That elation tapered when I realized my right glut was very grumpy and so was my right hip flexor.  I’m a huge believer in muscle maintenance.  I was going to my ART (Active Release Techniques) chiropractor regularly after Dopey to work out those muscles.  Both ART practitioners that have treated my grumpy muscles over the last 10 years are amazed by two things: my threshold for pain and my body’s ability to heal so quickly.  Both are a blessing, especially the latter!  But after those two 5ks in February, I wasn’t healing.  For the first time, I had a treatment that was so uncomfortable I told the doctor he needed to stop a moment for me to take a breath.  At that point, he knew I had a problem and it wasn’t going to heal in a week like usual.  He asked me if I thought I’d torn something.  I told him there was no way.  I would have felt it or heard it. He told me that isn’t always the case.  We talked about my symptoms. He and my deep tissue sports massage therapist came to the same conclusion.  I had almost all the symptoms of a labral tear in my hip.  If they were right, that would mean no running, require major surgery and six months to a year of recovery.  I was terrified.  Running is my life…it’s part of how I make my living and it’s one of the great joys I look forward to each week. It’s how I spend my “me time.” It’s my mental health break three days a week. Being a runner is who I am. It is the core of my being, and it nourishes my soul.

My next step was to see a specialist.  He examined me to determine my range of motion in my right leg compared to my left.  When he was done, he sent me to get x-rays and an MRI.  The radiologist and his staff were amazing.  The radiologist that did my MRI prep was a runner…not just a runner, an Ironman!  He knew what this diagnosis might mean.  The day I got my MRI, I saw my ART chiropractor.  He was working on muscles that didn’t send me into orbit.  I told him I’d had the MRI that morning.  His reply was, “Wouldn’t it be funny if everyone was wrong and this wasn’t a labral tear?”  I looked at him and asked if he thought that was going to be the case.  He looked down for a moment, and said, “No. But if anyone’s body is going to fool us, it’s going to be yours.”

Thank God, my body fooled everyone.  There was no labral tear and no hip impingement. I had a grumpy glut and hip flexor, most likely from running more than 1,000 miles in both 2016 and 2017.  I spent six weeks in physical therapy and was not allowed to do any exercise.  After I completed my physical therapy, I went back to the specialist for him to reexamine my range of motion.  I was cleared for all exercise.  The doctor told me to take it easy this year. I told him I had signed up for close to 30 races.  He told me, “This is not about speed, racing and mileage.”  I smiled and said, “Speed left the building for me years ago.  But it is about racing and mileage.”  I promised him I would make 2018 a recovery year and reduce my weekly mileage. His idea of a recovery year and mine probably aren’t the same.  My idea of a recovery year meant I wouldn’t train for or run a fall marathon.  I’d stick with shorter distances of 5k to half marathons. I was off and running again!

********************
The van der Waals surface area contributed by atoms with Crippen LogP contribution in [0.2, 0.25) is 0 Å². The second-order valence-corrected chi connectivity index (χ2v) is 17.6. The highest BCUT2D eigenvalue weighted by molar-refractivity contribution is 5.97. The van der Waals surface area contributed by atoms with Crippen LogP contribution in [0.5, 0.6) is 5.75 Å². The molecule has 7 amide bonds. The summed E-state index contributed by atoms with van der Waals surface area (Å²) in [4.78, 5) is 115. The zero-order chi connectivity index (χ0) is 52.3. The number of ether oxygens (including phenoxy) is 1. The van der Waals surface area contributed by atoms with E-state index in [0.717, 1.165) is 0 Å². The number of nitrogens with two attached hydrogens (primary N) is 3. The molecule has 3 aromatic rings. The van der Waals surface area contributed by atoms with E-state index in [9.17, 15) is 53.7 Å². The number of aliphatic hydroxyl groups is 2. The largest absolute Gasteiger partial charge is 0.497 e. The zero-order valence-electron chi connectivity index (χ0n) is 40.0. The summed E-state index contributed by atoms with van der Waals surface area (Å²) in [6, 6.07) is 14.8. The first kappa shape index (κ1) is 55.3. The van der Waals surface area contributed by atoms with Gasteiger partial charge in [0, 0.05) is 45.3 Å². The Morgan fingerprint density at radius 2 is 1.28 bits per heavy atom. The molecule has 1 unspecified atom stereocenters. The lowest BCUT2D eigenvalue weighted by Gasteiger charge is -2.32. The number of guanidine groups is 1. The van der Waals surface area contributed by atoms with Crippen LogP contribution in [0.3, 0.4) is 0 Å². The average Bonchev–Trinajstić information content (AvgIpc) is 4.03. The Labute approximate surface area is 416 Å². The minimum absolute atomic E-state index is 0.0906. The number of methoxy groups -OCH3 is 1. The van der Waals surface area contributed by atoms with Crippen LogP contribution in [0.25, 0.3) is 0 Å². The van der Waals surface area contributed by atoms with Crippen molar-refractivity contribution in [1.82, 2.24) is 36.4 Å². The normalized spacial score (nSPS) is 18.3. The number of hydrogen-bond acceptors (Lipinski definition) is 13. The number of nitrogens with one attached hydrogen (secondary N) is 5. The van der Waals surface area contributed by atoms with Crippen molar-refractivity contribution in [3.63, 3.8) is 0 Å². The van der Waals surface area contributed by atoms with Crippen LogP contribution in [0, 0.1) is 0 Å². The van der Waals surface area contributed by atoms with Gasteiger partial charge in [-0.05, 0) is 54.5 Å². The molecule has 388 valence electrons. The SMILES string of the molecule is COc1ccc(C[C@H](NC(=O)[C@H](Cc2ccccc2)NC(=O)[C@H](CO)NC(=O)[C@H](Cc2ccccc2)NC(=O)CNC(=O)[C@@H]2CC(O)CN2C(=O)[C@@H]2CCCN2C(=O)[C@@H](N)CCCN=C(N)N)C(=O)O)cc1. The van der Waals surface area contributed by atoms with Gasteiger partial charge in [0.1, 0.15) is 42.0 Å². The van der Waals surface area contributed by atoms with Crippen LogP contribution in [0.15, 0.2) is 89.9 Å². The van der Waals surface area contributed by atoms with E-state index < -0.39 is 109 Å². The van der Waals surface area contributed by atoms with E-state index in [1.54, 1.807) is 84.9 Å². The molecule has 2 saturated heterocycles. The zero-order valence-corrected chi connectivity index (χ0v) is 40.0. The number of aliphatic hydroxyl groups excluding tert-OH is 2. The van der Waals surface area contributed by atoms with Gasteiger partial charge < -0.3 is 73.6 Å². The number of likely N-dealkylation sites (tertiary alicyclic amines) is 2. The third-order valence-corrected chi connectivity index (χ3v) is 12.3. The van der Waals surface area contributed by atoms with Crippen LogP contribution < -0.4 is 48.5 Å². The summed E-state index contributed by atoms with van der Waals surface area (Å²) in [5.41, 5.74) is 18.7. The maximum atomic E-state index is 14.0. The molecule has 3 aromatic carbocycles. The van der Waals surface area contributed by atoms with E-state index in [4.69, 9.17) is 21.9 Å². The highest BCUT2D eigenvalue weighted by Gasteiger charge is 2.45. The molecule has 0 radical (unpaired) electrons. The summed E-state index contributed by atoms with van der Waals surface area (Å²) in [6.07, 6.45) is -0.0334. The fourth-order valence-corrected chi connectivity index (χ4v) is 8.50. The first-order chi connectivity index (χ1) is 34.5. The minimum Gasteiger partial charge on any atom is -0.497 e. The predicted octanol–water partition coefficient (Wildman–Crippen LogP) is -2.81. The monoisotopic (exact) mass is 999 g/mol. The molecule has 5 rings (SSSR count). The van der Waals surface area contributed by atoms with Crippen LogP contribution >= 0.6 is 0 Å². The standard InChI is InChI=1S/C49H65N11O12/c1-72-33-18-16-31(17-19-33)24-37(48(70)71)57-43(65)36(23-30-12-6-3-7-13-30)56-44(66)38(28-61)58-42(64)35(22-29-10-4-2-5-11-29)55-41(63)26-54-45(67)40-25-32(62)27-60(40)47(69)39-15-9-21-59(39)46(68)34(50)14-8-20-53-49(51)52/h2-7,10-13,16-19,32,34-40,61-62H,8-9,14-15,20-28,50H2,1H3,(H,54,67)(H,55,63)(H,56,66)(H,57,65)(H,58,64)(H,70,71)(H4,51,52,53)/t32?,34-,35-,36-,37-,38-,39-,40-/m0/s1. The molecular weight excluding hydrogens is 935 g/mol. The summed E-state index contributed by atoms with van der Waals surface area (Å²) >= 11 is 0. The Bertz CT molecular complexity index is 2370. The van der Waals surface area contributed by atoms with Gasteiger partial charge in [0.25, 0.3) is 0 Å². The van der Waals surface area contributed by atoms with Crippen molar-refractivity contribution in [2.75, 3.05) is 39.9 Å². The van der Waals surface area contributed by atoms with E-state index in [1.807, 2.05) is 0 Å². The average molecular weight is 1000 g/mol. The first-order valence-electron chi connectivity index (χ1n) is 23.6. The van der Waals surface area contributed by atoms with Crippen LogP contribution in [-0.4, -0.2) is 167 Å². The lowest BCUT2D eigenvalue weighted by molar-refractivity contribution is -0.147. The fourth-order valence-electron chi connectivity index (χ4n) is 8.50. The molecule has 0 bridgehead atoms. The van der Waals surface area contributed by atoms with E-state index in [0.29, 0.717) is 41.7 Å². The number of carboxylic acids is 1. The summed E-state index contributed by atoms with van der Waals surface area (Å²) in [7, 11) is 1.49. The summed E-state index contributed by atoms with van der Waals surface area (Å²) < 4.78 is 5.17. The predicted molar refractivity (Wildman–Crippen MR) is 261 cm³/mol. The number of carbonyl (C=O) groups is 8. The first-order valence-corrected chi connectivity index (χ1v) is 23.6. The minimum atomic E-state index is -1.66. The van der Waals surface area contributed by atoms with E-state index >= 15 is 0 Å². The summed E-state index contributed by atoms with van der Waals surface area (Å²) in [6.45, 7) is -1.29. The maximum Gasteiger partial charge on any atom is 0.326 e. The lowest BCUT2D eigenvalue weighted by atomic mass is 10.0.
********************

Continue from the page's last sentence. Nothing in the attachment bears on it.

During the physical therapy, I gained 15 pounds from not being allowed to do any exercise…not even walk for fitness.  Once I started running again, it was a slow process. I’d lost my fitness and my pace was slower than it had ever been. I remember telling Marty, my ART chiropractor, how frustrated I was with my pace and that my body felt sluggish.  Marty said, “Be patient.  Your speed will come back. Just give it time.” Regardless of my pace and lack of fitness, I was grateful to be running again, and I was committed to getting back to where I was before Dopey.   My races in March, April and May were rough.  I had to take walk breaks during every race…even the 5ks. It was humbling and disheartening, but I refused to give up.  I just kept running and trying to regain my fitness.